The oils, nuts, and leaves of the eucalyptus plant are beneficial to humans. Likewise, birds can safely use eucalyptus in different forms for a variety of health benefits. However, eucalyptus may not be safe for birds in all its forms.
What You'll Learn
Ah, eucalyptus, the lovely smelling yet refreshing tree with distinct entities held closely in our hearts. The ever-adapting tree consists of over 600 species, all of which hail from Australia and now grow worldwide.
Humans use the leaves, oil, sap, and nuts of the iconic “gum tree” for many purposes, including cold relief, aromatherapy, and even for treating congestion in the shower.
Eucalyptus is not only refreshing, the germicidal properties of eucalyptus can serve as a disinfectant or air purifier, which benefits humans and birds alike.
With its many forms, eucalyptus also offers holistic benefits to birds, who may have more uses for it than we do.
What Benefits Does Eucalyptus Offer to Birds?
Eucalyptus use is not just a trendy occurrence. Its benefits and uses have been traced back to Australian aborigines sourcing water from the tree’s roots. It has even been used as a treatment for fevers & congestion.
When it comes to birds and their relationship with eucalyptus, its benefits scale to an even higher magnitude. Of the many health benefits eucalyptus can provide birds, some of the most important benefits point to its aid in hygienic forms.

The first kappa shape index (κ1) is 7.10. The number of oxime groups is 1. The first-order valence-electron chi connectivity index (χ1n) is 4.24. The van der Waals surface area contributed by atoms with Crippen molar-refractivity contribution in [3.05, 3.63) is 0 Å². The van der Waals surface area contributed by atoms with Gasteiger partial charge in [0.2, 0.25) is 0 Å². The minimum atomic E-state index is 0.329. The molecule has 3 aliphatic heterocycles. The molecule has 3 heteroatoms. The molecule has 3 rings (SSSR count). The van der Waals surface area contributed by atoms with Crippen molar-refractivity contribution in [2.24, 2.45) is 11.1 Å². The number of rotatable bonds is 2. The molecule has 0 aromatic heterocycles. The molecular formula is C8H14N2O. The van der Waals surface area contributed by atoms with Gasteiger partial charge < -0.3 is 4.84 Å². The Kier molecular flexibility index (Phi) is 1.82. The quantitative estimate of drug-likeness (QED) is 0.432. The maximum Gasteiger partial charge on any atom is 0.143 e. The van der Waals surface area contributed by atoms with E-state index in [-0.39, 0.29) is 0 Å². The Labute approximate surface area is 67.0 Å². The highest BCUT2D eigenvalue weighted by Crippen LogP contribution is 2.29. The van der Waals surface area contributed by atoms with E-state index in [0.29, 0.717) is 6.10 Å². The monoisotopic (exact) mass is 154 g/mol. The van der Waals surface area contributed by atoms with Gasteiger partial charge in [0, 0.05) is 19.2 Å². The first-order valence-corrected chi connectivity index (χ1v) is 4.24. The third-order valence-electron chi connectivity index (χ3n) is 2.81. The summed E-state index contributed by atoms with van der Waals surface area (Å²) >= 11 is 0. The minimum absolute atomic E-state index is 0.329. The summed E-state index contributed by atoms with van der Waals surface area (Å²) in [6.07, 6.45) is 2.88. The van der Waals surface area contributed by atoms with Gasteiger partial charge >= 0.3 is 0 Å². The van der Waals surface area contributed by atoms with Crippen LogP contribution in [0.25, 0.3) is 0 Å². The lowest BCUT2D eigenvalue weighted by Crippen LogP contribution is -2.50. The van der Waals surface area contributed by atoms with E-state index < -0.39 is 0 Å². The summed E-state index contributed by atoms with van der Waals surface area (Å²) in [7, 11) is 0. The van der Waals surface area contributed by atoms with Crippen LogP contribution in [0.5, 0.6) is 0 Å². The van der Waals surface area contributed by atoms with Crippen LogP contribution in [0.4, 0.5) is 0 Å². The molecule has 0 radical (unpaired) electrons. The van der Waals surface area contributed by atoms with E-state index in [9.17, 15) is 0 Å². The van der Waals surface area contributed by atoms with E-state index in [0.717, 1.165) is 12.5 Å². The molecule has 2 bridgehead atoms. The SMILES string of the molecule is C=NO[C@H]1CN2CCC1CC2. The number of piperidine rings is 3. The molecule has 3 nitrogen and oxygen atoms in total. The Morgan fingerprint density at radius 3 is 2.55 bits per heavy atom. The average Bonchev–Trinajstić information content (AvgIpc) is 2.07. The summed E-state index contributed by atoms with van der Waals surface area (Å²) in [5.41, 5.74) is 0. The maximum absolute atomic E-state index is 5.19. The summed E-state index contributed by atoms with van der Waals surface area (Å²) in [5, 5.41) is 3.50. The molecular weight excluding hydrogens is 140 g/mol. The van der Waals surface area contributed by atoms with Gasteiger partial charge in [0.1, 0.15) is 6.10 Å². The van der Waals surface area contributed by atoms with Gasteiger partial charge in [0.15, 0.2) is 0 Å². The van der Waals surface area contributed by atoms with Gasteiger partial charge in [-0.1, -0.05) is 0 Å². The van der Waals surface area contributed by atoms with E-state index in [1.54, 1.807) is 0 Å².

Eucalyptus possesses antifungal & antibacterial properties, which can be incredible preventative measures to ensure a healthy life for both indoor & aviary birds.
The catalyst for these properties is called eucalyptol, which comes from the oils that eucalyptus trees excrete.
In addition to these traits, eucalyptus can also be a deterrent for parasites. This is an effective strategy for indoor birds, but aviary birds experience more exposure to parasites and wild birds that may carry them. This is why it’s recommended as a preventative rather than a treatment.
Eucalyptus can also boost a bird’s immune system. The flavonoids that eucalyptus leaves excrete when chewed are large proponents of this benefit.
How Can Birds Use Eucalyptus?
Birds can actually use eucalyptus in more ways than humans. The main resources of necessity for any living being typically include food, water, and shelter.
Eucalyptus can be a great source of shelter for birds and a periodical choice for their diet, depending on the form.
Eucalyptus is a hard wood, which may not be the best choice for the bird to chew on, but thinner branches, leaves, bark, and flower buds are forms of eucalyptus that a bird can use to stimulate and retrieve nutrients.
The bark and gum leaves of the eucalyptus tree excrete oil, which, as mentioned earlier, will help strengthen their immune system and act as a parasite deterrent.
In the wild, holes have been observed in eucalyptus trees. The holes left by birds in the trees give them continuous access to the tree sap. The hard branches may not make the best chewing outlet for birds, but they can be an excellent nesting source or perch.